The noise on Greece and China has been keeping the markets on red alert, however, all eyes are still on the US and UK central banks as they suggest they are getting closer to finally increasing interest rates.
Both the Federal Reserve chief Janet Yellen and the Bank of England governor Mark Carney have suggested a rate hike might happen in the coming months as fundamentals start to look better for both economies.
But which country is actually ready to start increasing interest rates first?
While it is widely thought that the US will raise rates first, many experts argue the UK is better placed to raise rates before next year and maybe even before the US, given its stronger economic data.
Speaking to the new Treasury select committee last week, Carney said “the point at which interest rates may begin to rise is moving closer, given the performance of the economy”. Later last week, in a speech at Lincoln Cathedral, he said he expects rates to rise over the next three years, but only getting “about half as high as historical averages”, or to about 2 per cent.
UK economic data would, in fact, support Carney’s decision.
According to the latest figures from the Office for National Statistics, total pay in the UK increased an annual 3.2 per cent in the three months through May.
In comparison, wage growth for the US was 2.2 per cent for the same period, according to the US Bureau of Labor Statistics.
Axa Wealth head of investing Adrian Lowcock says the UK does look better than the US in its fundamentals, with employment and retail figures looking more robust. However the UK is “much more sensitive” to an interest rate rise, especially because of the country’s reliance on variable rate mortgages.
He adds: “An early rate hike from the UK could be possible but in recent history that has never happened.”
Compared to the rest of the world, the UK and the US central banks have always been very data dependent, primarily looking at labour market and job creation data.
Lowcock believes such data is fundamental in deciding whether to increase rates or not, but it is not enough.
He says: “Markets have always been driven by data, particularly US payroll figures, and it has been a big driver of market movement and confidence.
“Although the central banks are data driven you have to question the validity of the data. They have got to try to extrapolate what they expect to happen as well.”
Both central banks have maintained interest rates at unchanged and low levels for a long time.
The BoE has kept interest rates at the record low of 0.5 per cent for more than six years, while US interest rates have been held at between zero and 0.25 per cent since 2008.
Lowcock adds: “Traditionally it has been more about the US leading with a bigger impact when raising rates. Also the US is strong enough to withstand a rate rise.”
Hargreaves Landsdown senior analyst Laith Khalaf says to a certain extent the US was the first to start QE and so “it will make more sense for it to move first”.
However, Sarasin & Partners chief investment officer Guy Monson believes an early rate rise for the UK is indeed possible, probably happening in November.
He says: “If it was Carney versus Yellen, I’d say he has got a slightly overheated property market in the UK, and a quite stubborn current account problem and that would all suggest to me that he would like to start the rate hike cycle.”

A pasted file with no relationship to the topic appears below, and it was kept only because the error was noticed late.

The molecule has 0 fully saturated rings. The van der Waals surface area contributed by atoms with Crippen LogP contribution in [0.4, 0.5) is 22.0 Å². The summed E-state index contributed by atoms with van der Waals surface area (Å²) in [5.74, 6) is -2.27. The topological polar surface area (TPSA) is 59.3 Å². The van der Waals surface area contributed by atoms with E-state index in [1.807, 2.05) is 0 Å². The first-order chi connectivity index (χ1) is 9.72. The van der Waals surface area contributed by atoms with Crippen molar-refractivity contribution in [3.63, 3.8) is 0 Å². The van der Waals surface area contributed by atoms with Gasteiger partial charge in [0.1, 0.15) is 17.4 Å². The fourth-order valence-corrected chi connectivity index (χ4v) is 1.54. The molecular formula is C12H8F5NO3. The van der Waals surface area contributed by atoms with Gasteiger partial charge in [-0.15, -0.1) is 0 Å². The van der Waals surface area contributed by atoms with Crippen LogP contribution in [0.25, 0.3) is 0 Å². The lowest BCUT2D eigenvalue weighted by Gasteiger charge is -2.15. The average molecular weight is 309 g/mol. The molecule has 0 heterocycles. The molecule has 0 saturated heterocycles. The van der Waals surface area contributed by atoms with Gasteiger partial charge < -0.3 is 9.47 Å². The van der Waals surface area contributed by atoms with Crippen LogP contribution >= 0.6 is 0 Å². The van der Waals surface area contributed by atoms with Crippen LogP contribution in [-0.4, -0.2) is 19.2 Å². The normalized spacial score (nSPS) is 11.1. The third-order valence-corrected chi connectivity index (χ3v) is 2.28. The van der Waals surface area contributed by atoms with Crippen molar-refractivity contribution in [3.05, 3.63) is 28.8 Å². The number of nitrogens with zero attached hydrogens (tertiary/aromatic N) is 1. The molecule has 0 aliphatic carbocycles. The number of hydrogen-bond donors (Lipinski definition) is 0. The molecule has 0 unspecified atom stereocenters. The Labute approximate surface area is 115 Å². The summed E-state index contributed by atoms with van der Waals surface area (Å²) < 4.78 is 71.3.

According to the ONS, the UK current account deficit was down from an upwardly revised £28.9bn in the final three months of 2014, but it still represents the equivalent of 5.8 per cent of the UK GDP.
Also, a push to increase rates could come from external events.
In her recent speech to Congress, Yellen said potentially the Greek crisis, as well as the slowdown and market correction in China, could harm US growth. But many do not believe these threats will impact any decisions on rates with both Yellen and Carney’s statements being intended to “prepare the market” instead.
Spence adds as Carney and his colleagues “are excellent communicators” financial markets should be very well prepared for the first rise.
Khalaf says: “Yellen decides as part of a committee but her comments are still very significant. Her assessment to introducing interest rates gives the market the time to readjust.”
He adds: “You had a similar idea two years ago when the Fed decided about the taper tantrum. That was an idea of getting the market ready. It is signalling your intentions before anything happens.”
From an investment point of view, an earlier rate hike from both the UK and US would unsurprisingly cause a market reaction. Axa Investment Managers senior economist David Page says if the Fed increases rates in September we will see a rise in US treasuries and UK gilts.
He adds market reactions to an earlier UK rate rise will put pressure on sterling “which is something the BoE would want to avoid”.
Cerno Capital co-founder and managing partner James Spence adds: “The effect on equities of a single hike should be short-lived. It is not at all obvious that the price of longer-term bonds would be impacted as neither economic growth nor inflation are kicking up.”
While most economists agree that ‘crisis’-level interest rates are no longer warranted for the US economy, many are wary about frailties the first rate hike might expose, according to Monson.
He says: “Nine years of rock-bottom rates could easily have encouraged misallocation of capital. As rates rise, will these vulnerabilities jeopardise the recovery itself?”
Monson adds: “Markets are going to be volatile. I don’t think that the market is necessarily going to react to this rate rise quite as well as people might expect.”
He advises investors to be more cautious in the next six months: “We haven’t really experienced what rate rises do to financial markets against the backdrop of record levels of global private and public debt.”